Sudanese Clergy, Rights Groups Want Peacekeepers in South Kordofan

A Christian clergyman from Sudan has called on the United Nations to send peacekeepers to his region to protect civilians.

Andulu Adam Elnail, the Anglican Bishop of Kadugli, warned at a news conference that “something crucial is going on in the Nuba mountains that the world needs to observe and address.”

The Kadugli and Nuba Mountain region of South Kordofan in Sudan are outside the new country of South Sudan but the Nuba people of the region have typically been allied with the forces that achieved independence for South Sudan.

Bishop Andulu said the events surrounding South Sudan’s independence and admission to the United Nations have overshadowed continued violence in other parts of the country.

 A leaked UN report from June on the security situation in South Kordofan  alleges Sudanese Armed Forces could be implicated in serious human rights violations including forced disappearances, targeting of UN staff and summary executions.  The UN maintains it has yet to officially finalize the report, but expects it will be released shortly.

The Bishop and representatives from human rights groups were in New York Friday to meet informally with members of the Security Council, ahead of the council’s consultation on Sudan August 11th. Their news conference was organized by the US Mission to the UN. 

Sudan’s 2005 Comprehensive Peace Agreement, (CPA)had provisions for Public Consultations on the future of the Nuba people in South Kordofan. That consultation has yet to take place and talks broke down after contested provincial elections this spring.

Northern government officials in Khartoum declined to renew the UNMIS (United Nation Mission in Sudan) mandate which expired July 9th, leaving the world body unable to even monitor or investigate reported civilian deaths and rights violations.

Human Rights Watch  Global Advocacy Director Peggy Hicks says she hopes a Council member like South Africa  can take the lead to help the UN or some combination of the African Union and the Arab League deploy a peacekeeping force in the area.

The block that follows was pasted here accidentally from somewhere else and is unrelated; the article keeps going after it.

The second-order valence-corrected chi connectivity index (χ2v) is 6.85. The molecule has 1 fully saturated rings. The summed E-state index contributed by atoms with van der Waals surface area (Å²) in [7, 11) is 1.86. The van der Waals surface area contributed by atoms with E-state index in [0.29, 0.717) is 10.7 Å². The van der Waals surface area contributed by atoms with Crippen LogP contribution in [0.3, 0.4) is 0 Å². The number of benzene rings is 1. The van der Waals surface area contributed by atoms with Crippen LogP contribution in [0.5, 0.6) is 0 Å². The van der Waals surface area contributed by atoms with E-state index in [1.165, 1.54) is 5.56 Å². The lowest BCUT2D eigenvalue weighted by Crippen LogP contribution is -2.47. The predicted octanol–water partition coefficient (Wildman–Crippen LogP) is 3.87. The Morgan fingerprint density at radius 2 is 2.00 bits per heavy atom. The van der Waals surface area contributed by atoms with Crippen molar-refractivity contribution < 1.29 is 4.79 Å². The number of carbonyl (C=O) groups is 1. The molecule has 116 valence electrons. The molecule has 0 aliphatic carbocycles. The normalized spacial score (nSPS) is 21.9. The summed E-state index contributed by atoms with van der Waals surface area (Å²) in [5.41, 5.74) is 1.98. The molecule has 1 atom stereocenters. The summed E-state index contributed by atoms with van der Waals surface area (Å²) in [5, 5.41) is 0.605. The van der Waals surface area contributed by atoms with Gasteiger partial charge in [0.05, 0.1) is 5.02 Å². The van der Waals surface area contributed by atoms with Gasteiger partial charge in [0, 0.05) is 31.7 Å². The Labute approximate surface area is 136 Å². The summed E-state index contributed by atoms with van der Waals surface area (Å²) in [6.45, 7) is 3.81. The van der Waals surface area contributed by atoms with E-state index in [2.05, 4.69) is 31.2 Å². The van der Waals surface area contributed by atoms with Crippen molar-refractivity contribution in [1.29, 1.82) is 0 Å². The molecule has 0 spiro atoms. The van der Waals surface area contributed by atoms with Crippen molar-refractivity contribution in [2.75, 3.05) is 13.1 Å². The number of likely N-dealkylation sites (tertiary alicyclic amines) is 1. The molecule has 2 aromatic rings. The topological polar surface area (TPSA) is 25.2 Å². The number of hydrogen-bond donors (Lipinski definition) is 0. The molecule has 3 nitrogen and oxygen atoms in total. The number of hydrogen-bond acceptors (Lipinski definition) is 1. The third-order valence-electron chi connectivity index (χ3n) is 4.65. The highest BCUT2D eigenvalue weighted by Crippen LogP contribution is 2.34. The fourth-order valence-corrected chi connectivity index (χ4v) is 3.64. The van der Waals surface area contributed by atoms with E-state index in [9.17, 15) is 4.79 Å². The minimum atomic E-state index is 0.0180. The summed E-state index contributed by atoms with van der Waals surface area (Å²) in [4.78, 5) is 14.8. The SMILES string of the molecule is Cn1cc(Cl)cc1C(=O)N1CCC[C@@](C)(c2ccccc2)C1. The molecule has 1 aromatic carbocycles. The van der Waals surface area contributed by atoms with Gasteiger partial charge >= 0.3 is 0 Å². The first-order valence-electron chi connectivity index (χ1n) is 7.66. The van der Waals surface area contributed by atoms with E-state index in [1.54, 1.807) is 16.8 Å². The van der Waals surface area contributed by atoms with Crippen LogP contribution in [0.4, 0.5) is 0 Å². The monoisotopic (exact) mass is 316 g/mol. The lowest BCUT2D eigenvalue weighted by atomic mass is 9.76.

Hicks says the that although many of the reports of rights abuses and war crimes still can’t be verified, there are enough alarming indicators to warrant concrete Security Council action. 

“We know that as many as 200 000 people have been displaced” she told reporters. “There is also no denying that the bombing is ongoing. The UN in its bases can hear that, and we have all sorts confirmed accounts of the bombing and shelling that has occurred. We don’t know the full extent of it,but we do have strong evidence to suggest that both indiscriminate and disproportionate attacks are going on that are leading to a significant amount of civilian loss of life.”

Bishop Andulu also voiced concern over the nationality of any potential monitoring force. He says Egyptian peacekeepers stationed in Southern Kordofan failed to prevent attacks against civilians, and he pointed out Egypt’s close ties to the government in Khartoum and similar cultural and religious backgrounds.

 “We need troops that will be neutral, to be able to see all the sides.” he said, adding that he would be open to the same type of peacekeeping force agreed upon for Abyei. 

In July, Khartoum and Juba agreed to allow an Ethiopian led UN -African Union peacekeeping force UNISFA(United Nations Interim Security Force for Abyei) to deploy to the disputed Abyei region.

A resource rich region that straddles the border between North and South, Abyei was also scheduled to hold its own referendum this year, but officials from both countries have been unable to reach an agreement on who should be eligible to vote.  

Sudanese Armed Forces carried out strikes and took control of towns in the region in May, after Southern rebel groups apparently attacked UN escorted Northern troops. Government forces were subsequently accused of looting and burning down villages, forcing of tens of thousands of civilians from their homes.

Earlier this week, four UNISFA  peacekeepers were killed after their vehicle struck a landmine in Abyei. The Sudanese government reportedly delayed their medical evacuation by air for three hours, a move condemned in statements by both US Secretary of State Hillary Clinton and UN Secretary General Ban Ki Moon. 

Ellen Ratner
Ellen Ratner is the White House Correspondent and Bureau Chief for The Talk Radio News Service, covering the White House and providing exclusive reports to talk radio stations from the Congress and government agencies. In addition, she is a credentialed reporter at the United Nations in New York where Talk Radio News Service has a bureau. Ms. Ratner is a news analyst on The Fox News Channel where she is currently seen on “The Strategy Room” and is heard on over 400 radio stations across the United States. She was the only talk show host granted two interviews with President Bill Clinton. Ms. Ratner helped to develop the concept of “radio rows” with the first large one held at the White House in 1993. In addition, she has trained many groups in use of radio, television and Internet media. Her latest book, Ready, Set, Talk! A Guide to Getting Your Message Heard by Millions on Talk Radio, Talk Television, and Talk Internet, was published in July 2006. A native of Cleveland, Ohio, Ms. Ratner graduated from Goddard College in Plainfield, Vermont. She earned a Masters Degree in Education from Harvard University. Follow Ellen on Twitter @ellenratner
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